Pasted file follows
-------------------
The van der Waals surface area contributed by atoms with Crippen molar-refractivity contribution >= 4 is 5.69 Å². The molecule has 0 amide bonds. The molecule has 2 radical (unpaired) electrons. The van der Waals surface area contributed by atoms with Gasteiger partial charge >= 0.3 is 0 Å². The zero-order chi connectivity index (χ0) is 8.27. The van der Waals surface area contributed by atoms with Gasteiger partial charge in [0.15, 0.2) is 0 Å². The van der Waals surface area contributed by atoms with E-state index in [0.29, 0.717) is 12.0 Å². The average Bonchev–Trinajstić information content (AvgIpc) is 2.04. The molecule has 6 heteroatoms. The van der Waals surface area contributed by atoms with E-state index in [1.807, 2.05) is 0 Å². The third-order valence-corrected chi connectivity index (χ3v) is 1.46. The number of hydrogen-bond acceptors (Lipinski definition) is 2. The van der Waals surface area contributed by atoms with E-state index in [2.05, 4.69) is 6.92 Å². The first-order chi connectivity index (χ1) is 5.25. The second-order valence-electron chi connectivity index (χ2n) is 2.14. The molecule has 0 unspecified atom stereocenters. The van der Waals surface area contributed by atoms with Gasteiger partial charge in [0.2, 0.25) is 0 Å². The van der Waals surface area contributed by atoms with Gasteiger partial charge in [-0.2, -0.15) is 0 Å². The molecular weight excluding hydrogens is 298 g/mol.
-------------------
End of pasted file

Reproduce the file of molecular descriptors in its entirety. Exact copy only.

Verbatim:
The van der Waals surface area contributed by atoms with Crippen molar-refractivity contribution >= 4 is 5.69 Å². The molecule has 0 amide bonds. The molecule has 2 radical (unpaired) electrons. The van der Waals surface area contributed by atoms with Gasteiger partial charge >= 0.3 is 0 Å². The zero-order chi connectivity index (χ0) is 8.27. The van der Waals surface area contributed by atoms with Gasteiger partial charge in [0.15, 0.2) is 0 Å². The van der Waals surface area contributed by atoms with E-state index in [0.29, 0.717) is 12.0 Å². The average Bonchev–Trinajstić information content (AvgIpc) is 2.04. The molecule has 6 heteroatoms. The van der Waals surface area contributed by atoms with E-state index in [1.807, 2.05) is 0 Å². The third-order valence-corrected chi connectivity index (χ3v) is 1.46. The number of hydrogen-bond acceptors (Lipinski definition) is 2. The van der Waals surface area contributed by atoms with E-state index in [2.05, 4.69) is 6.92 Å². The first-order chi connectivity index (χ1) is 5.25. The second-order valence-electron chi connectivity index (χ2n) is 2.14. The molecule has 0 unspecified atom stereocenters. The van der Waals surface area contributed by atoms with Gasteiger partial charge in [0.2, 0.25) is 0 Å². The van der Waals surface area contributed by atoms with Gasteiger partial charge in [-0.2, -0.15) is 0 Å². The molecular weight excluding hydrogens is 298 g/mol.